Spy Hunter


Review by Joe Santulli



Graphics: 8

Sound: 10

Gameplay: 9

Overall: 9

I've got a rocket with your name on itThis morning I was driving my regular route to work when out of nowhere one of those midget buses that presumably take the “late kids” to school appeared in front of me. I was moving along pretty good and there was no room to pass, so I was forced to slow down. The ultimate insult came when I discovered that this particular midget bus had the worst exhaust system on the planet, causing me to drop back another 100 yards or die in its smoky wake. This would have been the perfect time for front mounted machine guns, I thought. Alas, our “real life” cars have no such frills. Nor do they have rear-mounted oil drops to prevent tailgaters from ever getting too close, smoke screens for those high-speed chases that you need to win, or anti-air rockets to take out those pesky helicopters. Alas, “real life” is not like Spy Hunter, but I can dream.

Aimed squarely at the little boy in all of us who wonders what it would be like to chase down bad guys in our cars, Spy Hunter is a classic action game that relies heavily on reflexes but also rewards for good strategy. When it was popular in the arcades, it was one of those games I couldn’t get enough of. I anxiously awaited the ColecoVision port-over and was not disappointed when it finally arrived. Everything from the arcade game is included here, including compatibility with the ColecoVision’s driving module, making Spy Hunter one of the most accurate translations in “classic” gaming history.

The weapons that we all wish were on our “real cars” are all here, getting the job done. You can destroy the stock bad guys with one burst of machine gun fire, but if you shoot up a civilian vehicle (those interfering bastards!), your point scoring is temporarily suspended. Armored cars and bosses (the bosses are Limosines that perform drive-by shootings) have to be taken out with either oil slicks or smoke screens dropped from the back of your car. The oil lasts a long time - you can get off about 20 short trails, and it only takes a little to send a car behind you reeling into the side of the road! The smoke screens only have three rounds, but they can take out multiple baddies in your wake. You can also take matters into your own hands by ramming these guys off of the road, but I found this harder to do on the ColecoVision version than in the arcade. Furthermore, the stock bad guys are equipped with spiked wheels later in the game, and the bosses have a gun... better stick with the weapons, I say! Blow ‘em up real good.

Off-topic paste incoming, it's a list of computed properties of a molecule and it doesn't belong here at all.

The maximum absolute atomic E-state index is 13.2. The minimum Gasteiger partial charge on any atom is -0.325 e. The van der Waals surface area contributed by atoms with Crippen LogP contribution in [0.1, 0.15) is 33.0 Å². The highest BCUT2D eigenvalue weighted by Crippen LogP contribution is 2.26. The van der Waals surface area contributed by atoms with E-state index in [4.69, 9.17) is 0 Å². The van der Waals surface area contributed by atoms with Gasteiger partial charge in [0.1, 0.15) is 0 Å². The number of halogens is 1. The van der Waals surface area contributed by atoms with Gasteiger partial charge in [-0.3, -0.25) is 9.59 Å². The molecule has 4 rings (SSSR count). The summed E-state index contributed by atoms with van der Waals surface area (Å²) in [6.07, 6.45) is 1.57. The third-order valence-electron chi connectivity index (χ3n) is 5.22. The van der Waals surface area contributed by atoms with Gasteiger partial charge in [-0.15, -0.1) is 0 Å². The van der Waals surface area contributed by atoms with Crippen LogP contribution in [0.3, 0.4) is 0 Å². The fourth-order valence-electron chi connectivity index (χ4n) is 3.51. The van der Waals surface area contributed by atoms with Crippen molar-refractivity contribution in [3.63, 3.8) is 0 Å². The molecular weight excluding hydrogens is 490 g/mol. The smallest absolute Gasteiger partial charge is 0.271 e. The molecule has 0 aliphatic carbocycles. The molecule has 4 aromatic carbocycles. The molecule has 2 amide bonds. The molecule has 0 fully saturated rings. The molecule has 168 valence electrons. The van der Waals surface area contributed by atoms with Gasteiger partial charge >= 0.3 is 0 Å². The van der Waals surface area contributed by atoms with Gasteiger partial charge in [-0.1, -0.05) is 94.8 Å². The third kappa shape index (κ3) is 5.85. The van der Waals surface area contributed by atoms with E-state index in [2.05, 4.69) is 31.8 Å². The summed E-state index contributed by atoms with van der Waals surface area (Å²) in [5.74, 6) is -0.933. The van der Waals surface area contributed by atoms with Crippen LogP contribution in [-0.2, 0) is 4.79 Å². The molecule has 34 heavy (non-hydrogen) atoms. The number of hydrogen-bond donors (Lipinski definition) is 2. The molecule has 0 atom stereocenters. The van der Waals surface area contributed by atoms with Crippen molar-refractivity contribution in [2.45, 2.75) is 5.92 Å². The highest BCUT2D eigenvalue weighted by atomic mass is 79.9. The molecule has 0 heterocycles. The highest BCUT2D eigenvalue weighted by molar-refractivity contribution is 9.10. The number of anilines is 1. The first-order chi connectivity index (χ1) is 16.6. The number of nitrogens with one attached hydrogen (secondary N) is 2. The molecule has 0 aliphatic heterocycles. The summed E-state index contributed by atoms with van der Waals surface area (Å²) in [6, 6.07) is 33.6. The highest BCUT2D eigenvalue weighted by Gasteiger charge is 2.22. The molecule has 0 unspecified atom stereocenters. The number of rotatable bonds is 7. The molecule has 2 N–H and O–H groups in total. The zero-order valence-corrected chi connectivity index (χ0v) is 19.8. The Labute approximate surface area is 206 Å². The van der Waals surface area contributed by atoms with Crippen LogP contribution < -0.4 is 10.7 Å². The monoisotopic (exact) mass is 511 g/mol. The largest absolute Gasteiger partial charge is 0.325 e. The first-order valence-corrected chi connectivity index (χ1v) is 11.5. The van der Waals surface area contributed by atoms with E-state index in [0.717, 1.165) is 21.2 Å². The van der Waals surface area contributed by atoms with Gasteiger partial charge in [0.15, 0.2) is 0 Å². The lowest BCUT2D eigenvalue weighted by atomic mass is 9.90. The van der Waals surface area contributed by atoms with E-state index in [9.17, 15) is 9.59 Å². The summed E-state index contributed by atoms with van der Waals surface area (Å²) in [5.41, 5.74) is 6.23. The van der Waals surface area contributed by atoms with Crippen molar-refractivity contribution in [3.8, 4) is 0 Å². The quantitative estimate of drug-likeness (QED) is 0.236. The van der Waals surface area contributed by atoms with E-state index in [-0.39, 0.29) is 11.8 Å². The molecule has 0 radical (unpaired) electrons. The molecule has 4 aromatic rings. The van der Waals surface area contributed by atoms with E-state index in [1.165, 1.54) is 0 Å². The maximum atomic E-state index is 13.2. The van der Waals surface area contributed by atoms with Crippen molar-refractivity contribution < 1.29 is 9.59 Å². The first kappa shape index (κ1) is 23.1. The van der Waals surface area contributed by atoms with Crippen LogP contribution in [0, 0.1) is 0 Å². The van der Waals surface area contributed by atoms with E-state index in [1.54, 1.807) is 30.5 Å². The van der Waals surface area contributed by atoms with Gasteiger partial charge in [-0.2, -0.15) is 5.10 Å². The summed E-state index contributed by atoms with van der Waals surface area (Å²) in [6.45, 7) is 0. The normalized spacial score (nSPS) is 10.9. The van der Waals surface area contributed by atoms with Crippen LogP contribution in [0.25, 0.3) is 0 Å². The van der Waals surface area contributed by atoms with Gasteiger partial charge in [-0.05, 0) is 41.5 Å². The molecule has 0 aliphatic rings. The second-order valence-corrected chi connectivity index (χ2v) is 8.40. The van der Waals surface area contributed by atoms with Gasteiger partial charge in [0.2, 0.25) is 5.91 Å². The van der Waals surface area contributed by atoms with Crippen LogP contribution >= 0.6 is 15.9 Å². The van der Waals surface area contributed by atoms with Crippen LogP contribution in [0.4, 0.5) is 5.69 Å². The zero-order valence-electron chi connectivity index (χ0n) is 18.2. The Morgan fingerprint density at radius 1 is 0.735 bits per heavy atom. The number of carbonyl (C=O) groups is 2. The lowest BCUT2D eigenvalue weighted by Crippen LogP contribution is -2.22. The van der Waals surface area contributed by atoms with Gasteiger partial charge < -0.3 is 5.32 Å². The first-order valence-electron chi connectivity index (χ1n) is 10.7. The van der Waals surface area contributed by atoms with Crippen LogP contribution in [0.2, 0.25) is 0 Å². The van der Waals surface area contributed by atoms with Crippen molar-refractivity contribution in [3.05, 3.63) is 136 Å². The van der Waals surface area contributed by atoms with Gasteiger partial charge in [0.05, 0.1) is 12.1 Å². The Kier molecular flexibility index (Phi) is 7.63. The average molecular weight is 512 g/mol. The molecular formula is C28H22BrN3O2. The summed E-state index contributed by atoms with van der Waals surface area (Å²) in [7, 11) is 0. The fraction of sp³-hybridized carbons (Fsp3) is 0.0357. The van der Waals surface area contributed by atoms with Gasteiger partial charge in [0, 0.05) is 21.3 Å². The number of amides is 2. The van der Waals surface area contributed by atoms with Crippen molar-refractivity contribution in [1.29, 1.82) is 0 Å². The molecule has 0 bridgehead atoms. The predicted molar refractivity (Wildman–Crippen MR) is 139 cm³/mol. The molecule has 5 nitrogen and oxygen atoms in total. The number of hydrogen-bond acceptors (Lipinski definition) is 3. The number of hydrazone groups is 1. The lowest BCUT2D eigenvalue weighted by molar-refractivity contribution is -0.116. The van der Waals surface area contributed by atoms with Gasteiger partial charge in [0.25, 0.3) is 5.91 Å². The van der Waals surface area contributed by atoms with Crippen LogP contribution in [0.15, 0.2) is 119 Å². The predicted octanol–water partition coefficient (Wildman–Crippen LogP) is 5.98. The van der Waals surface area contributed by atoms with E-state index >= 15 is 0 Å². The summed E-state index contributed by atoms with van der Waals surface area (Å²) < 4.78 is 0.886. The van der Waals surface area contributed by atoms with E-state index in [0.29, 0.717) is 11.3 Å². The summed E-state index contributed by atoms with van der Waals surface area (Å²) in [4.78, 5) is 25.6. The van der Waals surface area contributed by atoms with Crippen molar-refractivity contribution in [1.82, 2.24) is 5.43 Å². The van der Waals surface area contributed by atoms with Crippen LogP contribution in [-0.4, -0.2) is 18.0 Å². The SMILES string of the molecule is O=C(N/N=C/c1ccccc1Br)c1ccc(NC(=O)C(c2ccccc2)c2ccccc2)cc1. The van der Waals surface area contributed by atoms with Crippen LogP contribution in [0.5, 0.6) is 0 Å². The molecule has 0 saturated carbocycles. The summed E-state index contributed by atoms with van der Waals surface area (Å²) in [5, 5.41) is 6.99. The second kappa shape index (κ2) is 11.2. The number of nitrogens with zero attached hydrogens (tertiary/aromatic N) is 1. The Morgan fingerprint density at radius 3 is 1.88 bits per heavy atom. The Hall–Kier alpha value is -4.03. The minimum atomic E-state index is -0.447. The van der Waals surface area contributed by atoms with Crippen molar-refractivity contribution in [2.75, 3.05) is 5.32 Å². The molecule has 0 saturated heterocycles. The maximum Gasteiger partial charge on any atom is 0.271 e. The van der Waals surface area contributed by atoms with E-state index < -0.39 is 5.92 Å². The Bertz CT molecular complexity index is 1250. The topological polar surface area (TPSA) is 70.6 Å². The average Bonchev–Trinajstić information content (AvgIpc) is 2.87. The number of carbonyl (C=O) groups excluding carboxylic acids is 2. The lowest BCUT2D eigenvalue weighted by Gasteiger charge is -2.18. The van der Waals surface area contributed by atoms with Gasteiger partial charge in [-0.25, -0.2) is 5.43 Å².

There are other enemies here - helicopters fly up from behind you, try to line you up and then drop a bomb on the road in front of you. It will take clever steering - or an anti-aircraft rocket - to get out of this jam. Helicopters are big points, so never be afraid to use the rockets when you have them. At certain intervals in the game you are given the opportunity to turn off of the road, where your car speeds down a narrow lane and emerges into a wide waterway as a spy-hunting speedboat! You are sometimes warned that the bridge ahead is out and if you DON’T turn off you crash. Just like the arcade!

The graphics are great, there’s no doubt about what game you’re playing. The music is faithfully reproduced (it’s the “Theme to Peter Gunn”), and really adds to the atmosphere. Other sound effects, such as the machine guns, the skidding cars, and the helicopter are likewise very high quality. The game works fine with a standard controller, but you are given the option to use the Super Action Controller which makes the multiple-weapon pickups easier to select from; and as I mentioned earlier, the driving module that really brings the arcade feel home.

You won’t find midget buses cutting you off in Spy Hunter, but there’s plenty to keep your trigger finger busy anyway.


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Last updated: Wednesday, December 10, 2003 02:32 PM